singer and songwriter from Dublin, Ireland. 740-371-5152 or www.peoplesbanktheatre.com. MAR. 20 – Living Word Auction and Banquet, Pritchard Laughlin Civic Ctr., 7033 Glenn Hwy., Cambridge. Doors open at 5 p.m., program and dinner at 6 p.m. $30. 740439-2761 or www.livingworddrama.org. MAR. 20–21 – River City Blues Festival, Lafayette Hotel, 101 Front St., Marietta. The festival brings together some of the most talented blues and jazz performers from around the country to perform in front of a longtime and loyal fan base. 740-376-0222 or http://bjfm.org/blues-festival. MAR. 21 – Lorrie Morgan, Peoples Bank Theatre, 222 MAR. 7–8, 21–22, APR. 4–5 – American History Putnam St., Marietta, 8 p.m. Starting at $37. 740-371-5152 Lecture Series, Campus Martius Museum, 601 Second or www.peoplesbanktheatre.com. St., Marietta, Sat. 11 a.m.–12 p.m., Sun. 2–3 p.m. $5. Learn MAR. 21 – Storybook Breakfast, First Presbyterian about the ideas that drove the Founders to establish Church, 725 Steubenville Ave., Cambridge, seatings our republic and set out on the greatest experiment in at 9:00 a.m. and 11:00 a.m. $5. Bring your children to self-government in history. Lectures by Veritas Academy meet their favorite characters! Every child gets a free co-founder and history instructor Kevin Ritter. https:// autograph book, opportunities for character photos, and mariettamuseums.org/events. a full breakfast. Contact Stephanie at 740-439-2667 or MAR. 14 – National Cambridge Collectors Alluwguernsey@guernseyunitedway.com. Cambridge Benefit Auction, St. Benedict’s Gym, 701 MAR. 22 – Paul Francis Quartet, Majestic Theatre, 45 Steubenville Ave., Cambridge, preview at 8:30 a.m., E. Second St., Chillicothe, 5 p.m. $5–$12. Enjoy the music auction at 9:30 a.m. $2. Over 400 items for auction. 740- of the Grammy Award-winning drummer, educator, and 432-4245 or www.cambridgeglass.org. Chillicothe native, who has worked extensively with some MAR. 15 – King Kong, Athena Grand, 1008 E. State St., of the world’s greatest musicians. 740-772-2041 or www. Athens, 7 p.m. $12.50. The 1933 classic, with exclusive majesticchillicothe.net. insights from Turner Classic Movies. 740-593-8800 or MAR. 22 – Southeastern Ohio Symphony Orchestra: www.athenagrand.com. Children’s Concert, Pritchard Laughlin Civic Ctr., 7033 MAR. 19 – Aoife Scott, Peoples Bank Theatre, 222 Glenn Hwy., Cambridge, 3:30 p.m. 740-826-8197 or Putnam St., Marietta, 8 p.m. $19–$44. Award-winning folk www.seoso.org.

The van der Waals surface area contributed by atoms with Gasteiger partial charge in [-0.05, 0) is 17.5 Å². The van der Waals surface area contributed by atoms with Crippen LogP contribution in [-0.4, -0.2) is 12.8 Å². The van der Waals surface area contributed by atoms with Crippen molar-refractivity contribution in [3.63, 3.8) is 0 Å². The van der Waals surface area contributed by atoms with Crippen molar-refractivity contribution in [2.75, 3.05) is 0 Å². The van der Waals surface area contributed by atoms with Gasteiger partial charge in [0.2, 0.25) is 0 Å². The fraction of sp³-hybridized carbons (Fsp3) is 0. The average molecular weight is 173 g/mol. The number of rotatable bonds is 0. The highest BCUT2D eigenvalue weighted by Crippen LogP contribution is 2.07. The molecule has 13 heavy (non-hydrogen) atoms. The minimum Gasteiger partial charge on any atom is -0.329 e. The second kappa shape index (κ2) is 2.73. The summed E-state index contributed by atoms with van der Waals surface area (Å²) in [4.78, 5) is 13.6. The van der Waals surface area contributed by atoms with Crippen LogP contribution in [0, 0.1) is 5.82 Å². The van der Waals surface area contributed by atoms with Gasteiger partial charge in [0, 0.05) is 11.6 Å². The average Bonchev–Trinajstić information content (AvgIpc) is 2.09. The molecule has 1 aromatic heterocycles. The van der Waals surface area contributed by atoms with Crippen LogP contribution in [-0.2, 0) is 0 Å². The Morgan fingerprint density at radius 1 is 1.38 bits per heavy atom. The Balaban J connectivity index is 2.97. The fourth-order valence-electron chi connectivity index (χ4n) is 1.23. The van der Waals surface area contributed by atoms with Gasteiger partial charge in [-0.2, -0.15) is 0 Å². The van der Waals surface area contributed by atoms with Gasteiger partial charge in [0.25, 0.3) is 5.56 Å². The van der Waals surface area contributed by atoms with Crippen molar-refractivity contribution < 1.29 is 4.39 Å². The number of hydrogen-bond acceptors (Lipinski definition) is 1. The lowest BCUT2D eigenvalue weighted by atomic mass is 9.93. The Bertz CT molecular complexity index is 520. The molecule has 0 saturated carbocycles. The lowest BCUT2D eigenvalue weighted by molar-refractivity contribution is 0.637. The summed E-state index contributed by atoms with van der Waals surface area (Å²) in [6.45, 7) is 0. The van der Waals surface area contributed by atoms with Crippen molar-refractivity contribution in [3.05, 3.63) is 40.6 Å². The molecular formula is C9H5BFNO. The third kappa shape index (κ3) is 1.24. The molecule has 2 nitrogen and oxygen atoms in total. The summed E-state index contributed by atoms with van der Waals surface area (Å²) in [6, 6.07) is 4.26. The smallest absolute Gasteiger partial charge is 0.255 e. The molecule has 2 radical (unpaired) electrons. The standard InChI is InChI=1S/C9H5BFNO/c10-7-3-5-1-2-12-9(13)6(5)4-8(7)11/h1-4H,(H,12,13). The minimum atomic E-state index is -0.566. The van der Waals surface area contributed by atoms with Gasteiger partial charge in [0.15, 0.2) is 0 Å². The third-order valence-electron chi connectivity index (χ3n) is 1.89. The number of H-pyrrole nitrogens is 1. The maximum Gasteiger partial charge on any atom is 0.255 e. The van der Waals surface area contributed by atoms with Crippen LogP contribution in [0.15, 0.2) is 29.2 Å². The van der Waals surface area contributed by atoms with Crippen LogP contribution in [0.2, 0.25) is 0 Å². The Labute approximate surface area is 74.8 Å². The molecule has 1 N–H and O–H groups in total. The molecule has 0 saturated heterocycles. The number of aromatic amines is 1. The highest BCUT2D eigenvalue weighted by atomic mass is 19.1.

Continued from page 41